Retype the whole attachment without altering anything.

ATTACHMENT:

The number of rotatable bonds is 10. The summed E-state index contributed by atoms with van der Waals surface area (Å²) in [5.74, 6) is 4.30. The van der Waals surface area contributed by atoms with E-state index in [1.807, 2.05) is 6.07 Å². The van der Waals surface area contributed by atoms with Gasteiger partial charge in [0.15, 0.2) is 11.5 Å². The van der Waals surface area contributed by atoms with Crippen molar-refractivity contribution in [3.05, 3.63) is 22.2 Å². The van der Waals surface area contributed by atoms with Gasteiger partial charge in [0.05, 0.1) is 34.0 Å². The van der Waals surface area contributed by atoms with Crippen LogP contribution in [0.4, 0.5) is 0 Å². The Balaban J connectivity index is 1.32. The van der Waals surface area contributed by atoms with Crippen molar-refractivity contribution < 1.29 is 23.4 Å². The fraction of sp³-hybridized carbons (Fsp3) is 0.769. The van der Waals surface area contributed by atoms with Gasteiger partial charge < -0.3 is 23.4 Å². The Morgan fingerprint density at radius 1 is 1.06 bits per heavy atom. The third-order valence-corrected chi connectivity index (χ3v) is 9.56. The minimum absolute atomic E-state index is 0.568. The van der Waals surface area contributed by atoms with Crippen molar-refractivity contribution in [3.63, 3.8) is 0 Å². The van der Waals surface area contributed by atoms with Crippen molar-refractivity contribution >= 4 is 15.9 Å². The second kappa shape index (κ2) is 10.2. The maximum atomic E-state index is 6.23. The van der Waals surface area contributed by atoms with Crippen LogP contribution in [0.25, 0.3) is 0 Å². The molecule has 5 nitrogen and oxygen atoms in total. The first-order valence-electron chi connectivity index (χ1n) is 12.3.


The number of rotatable bonds is 10. The summed E-state index contributed by atoms with van der Waals surface area (Å²) in [5.74, 6) is 4.30. The van der Waals surface area contributed by atoms with E-state index in [1.807, 2.05) is 6.07 Å². The van der Waals surface area contributed by atoms with Gasteiger partial charge in [0.15, 0.2) is 11.5 Å². The van der Waals surface area contributed by atoms with Crippen molar-refractivity contribution in [3.05, 3.63) is 22.2 Å². The van der Waals surface area contributed by atoms with Gasteiger partial charge in [0.05, 0.1) is 34.0 Å². The van der Waals surface area contributed by atoms with Crippen LogP contribution in [0.4, 0.5) is 0 Å². The Balaban J connectivity index is 1.32. The van der Waals surface area contributed by atoms with Crippen molar-refractivity contribution < 1.29 is 23.4 Å². The fraction of sp³-hybridized carbons (Fsp3) is 0.769. The van der Waals surface area contributed by atoms with Gasteiger partial charge < -0.3 is 23.4 Å². The Morgan fingerprint density at radius 1 is 1.06 bits per heavy atom. The third-order valence-corrected chi connectivity index (χ3v) is 9.56. The minimum absolute atomic E-state index is 0.568. The van der Waals surface area contributed by atoms with Crippen molar-refractivity contribution in [3.63, 3.8) is 0 Å². The van der Waals surface area contributed by atoms with Crippen molar-refractivity contribution >= 4 is 15.9 Å². The second kappa shape index (κ2) is 10.2. The maximum atomic E-state index is 6.23. The van der Waals surface area contributed by atoms with Crippen LogP contribution in [0.25, 0.3) is 0 Å². The molecule has 5 nitrogen and oxygen atoms in total. The first-order valence-electron chi connectivity index (χ1n) is 12.3.